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A topic by Sophie Houlden created May 24, 2018 Views: 1,286 Replies: 6
This topic was locked by Sophie Houlden May 31, 2018
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Developer (17 edits)

Hi, Here's the documentation for Sinput (version 2018_H).

If you prefer video documentation, most of this is covered in this youtube playlist: Sinput Introductory Tutorials.


  • Setup
    • Import package
    • Fix unity inputs
    • Set up control scheme
    • UI Input Module
  • Usage
    • Basic Functions
    • Multiplayer Input
    • Menu Inputs
    • Toggle Controls
    • Sensitivity/Scaling
    • Axis Inversion
    • Framerate independent inputs
  • Rebinding
    • Rebinding scene explanation
    • Rebind Menu Settings
  • Virtual Inputs
    • Virtual Input Explanation
    • Touch Controls
  • Common Mappings
    • How common mappings work
    • Pad matching process
    • Button setup
    • Axis setup
    • Gamepad Debug scene
Developer (9 edits)


Import Package

The first step is to import the Sinput package into unity, do this by opening the package with your project open or going through the unity menu: [ Assets > Import Package > Custom Package... ]

Once you have opened the package, click Import. You can disable the Examples, Utilities, and TouchControls  folders if you want, Sinput will work fine without them.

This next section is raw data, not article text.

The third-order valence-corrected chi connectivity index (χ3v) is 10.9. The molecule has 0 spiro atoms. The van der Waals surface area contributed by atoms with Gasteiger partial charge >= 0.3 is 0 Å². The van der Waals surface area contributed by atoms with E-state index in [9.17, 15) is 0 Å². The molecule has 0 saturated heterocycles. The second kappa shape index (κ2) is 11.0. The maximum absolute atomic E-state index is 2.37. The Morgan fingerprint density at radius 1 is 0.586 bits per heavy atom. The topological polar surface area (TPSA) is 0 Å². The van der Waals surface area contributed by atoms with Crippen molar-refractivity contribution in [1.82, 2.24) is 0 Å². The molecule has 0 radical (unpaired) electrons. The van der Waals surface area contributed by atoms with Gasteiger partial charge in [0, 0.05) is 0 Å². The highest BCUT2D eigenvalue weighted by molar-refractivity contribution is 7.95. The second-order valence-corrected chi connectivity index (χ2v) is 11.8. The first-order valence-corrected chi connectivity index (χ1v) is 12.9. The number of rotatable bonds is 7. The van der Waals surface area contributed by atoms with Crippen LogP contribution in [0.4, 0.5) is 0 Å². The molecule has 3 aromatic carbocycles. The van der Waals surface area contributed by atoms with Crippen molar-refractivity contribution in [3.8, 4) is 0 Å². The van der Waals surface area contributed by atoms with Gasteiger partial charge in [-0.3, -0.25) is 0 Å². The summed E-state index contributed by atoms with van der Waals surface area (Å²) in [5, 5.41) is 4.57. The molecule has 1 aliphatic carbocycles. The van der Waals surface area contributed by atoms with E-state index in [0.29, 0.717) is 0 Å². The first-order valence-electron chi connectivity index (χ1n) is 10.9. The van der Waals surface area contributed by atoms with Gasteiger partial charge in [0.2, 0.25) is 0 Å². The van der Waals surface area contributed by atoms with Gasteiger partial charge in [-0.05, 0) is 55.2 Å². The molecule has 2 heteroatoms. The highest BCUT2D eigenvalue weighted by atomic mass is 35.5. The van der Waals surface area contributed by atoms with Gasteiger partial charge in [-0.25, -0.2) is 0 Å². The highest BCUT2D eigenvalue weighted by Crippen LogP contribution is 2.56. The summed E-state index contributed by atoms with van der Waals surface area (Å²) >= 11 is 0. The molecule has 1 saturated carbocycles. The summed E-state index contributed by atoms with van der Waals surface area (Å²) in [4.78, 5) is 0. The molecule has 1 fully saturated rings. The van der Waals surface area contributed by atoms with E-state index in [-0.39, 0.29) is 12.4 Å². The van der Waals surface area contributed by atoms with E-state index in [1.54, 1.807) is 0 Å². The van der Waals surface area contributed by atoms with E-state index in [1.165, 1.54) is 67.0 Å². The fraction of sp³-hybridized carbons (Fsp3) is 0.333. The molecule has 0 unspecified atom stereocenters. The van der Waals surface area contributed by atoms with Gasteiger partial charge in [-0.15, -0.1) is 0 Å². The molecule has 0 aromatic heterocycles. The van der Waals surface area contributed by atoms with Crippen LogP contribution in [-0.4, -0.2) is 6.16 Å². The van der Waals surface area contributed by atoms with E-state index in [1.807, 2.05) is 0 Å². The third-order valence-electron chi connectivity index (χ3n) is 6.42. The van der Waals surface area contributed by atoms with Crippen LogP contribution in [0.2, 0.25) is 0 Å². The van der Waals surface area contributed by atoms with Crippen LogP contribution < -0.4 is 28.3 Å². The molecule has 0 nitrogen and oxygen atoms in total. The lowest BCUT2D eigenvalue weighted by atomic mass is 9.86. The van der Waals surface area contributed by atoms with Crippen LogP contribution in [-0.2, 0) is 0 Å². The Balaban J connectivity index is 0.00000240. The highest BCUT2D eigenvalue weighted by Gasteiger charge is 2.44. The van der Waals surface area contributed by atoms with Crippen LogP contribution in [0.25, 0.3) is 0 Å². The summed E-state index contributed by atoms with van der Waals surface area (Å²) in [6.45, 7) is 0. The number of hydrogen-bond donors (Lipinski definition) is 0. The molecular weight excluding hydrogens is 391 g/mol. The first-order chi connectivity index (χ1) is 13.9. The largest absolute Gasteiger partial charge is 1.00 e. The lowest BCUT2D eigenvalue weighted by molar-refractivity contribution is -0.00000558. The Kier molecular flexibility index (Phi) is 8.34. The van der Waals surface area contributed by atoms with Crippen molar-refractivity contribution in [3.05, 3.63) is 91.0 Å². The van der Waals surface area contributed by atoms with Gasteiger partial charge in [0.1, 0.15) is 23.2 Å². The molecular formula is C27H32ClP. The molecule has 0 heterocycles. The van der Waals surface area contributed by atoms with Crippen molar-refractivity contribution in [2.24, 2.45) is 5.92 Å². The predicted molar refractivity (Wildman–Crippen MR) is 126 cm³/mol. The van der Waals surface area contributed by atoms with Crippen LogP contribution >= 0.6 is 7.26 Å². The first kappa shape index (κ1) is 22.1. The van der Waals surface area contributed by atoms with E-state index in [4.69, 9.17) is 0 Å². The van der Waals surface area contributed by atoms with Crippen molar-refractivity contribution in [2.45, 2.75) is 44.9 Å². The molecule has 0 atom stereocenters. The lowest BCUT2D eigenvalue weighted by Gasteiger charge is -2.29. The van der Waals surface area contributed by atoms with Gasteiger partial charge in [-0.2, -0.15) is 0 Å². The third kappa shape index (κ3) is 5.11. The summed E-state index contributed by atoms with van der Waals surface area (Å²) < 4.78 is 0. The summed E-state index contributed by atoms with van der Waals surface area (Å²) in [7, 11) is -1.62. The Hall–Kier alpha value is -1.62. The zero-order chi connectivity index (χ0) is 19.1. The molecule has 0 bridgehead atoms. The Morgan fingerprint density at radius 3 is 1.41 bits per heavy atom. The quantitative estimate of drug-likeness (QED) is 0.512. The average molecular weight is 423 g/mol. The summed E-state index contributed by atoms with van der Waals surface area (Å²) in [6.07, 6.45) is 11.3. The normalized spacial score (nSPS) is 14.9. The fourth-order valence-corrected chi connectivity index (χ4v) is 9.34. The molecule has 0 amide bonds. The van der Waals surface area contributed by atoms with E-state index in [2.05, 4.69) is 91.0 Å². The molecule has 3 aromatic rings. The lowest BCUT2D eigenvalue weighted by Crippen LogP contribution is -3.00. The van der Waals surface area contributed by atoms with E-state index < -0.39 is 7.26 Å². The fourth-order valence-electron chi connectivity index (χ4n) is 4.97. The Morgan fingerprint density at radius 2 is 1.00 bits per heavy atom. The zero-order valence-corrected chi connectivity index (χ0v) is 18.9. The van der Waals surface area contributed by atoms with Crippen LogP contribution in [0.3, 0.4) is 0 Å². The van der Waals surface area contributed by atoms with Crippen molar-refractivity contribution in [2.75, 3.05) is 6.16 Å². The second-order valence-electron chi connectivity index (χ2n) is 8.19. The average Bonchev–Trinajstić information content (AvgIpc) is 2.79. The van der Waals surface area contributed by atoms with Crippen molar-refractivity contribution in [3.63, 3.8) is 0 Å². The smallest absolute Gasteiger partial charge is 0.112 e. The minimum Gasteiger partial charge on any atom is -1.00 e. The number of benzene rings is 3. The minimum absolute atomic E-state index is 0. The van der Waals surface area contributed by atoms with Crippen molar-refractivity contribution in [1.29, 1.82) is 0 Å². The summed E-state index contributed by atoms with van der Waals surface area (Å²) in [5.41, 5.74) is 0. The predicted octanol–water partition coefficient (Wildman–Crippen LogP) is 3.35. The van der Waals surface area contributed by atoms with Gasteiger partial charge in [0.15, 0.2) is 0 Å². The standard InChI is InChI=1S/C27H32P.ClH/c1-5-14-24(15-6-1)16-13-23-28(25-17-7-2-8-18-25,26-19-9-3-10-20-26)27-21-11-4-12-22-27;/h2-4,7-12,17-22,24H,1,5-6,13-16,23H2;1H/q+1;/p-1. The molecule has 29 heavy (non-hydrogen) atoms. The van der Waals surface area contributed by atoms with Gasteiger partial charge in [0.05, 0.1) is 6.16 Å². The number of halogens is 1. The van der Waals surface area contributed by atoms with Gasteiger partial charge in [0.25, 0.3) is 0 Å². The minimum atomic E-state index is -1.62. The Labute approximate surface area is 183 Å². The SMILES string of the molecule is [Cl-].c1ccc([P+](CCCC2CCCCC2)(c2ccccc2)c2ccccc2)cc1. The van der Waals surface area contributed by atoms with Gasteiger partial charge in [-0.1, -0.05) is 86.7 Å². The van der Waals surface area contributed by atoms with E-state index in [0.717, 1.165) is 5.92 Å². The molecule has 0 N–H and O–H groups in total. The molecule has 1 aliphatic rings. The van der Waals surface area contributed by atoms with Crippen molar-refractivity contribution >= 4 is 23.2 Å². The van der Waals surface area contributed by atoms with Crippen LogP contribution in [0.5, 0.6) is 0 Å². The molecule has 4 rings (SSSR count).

Fix Unity Inputs

To work, Sinput expects Unity's own input manager to be set up a certain way, you can quickly do this by selecting [ Sinput > Generate Unity Inputs ] in the menu.

Set Up Control Scheme

Sinput's default control scheme largely mirrors Unity's default input axis setup, but if/when you need to set up your own controls, select [ Sinput > Select Control Scheme ] from the menu. If there is no default control scheme asset, selecting this will create one and select it.

Sinput controls can be thought of like unity input axis; each can have a several inputs, and a name that can be checked in code to get the status of those inputs.

The main differences are;

  1. You don't have to worry about slots
  2. You can have as many inputs as you want bound to a control
  3. When setting gamepad inputs, you set specific buttons and not ambiguous 'button 3' 'axis 5' etc
  4. Controls have no smoothing and their axis values are (ideally) in the range of 0 - 1 because,
  5. Smart Controls do input smoothing for you, and each takes a 'positive' and 'negative' control name

Smart Controls generally behave exactly the same as an Input manager axis with the same settings, so if you're used to setting up those then you should be alright with Sinput smart controls.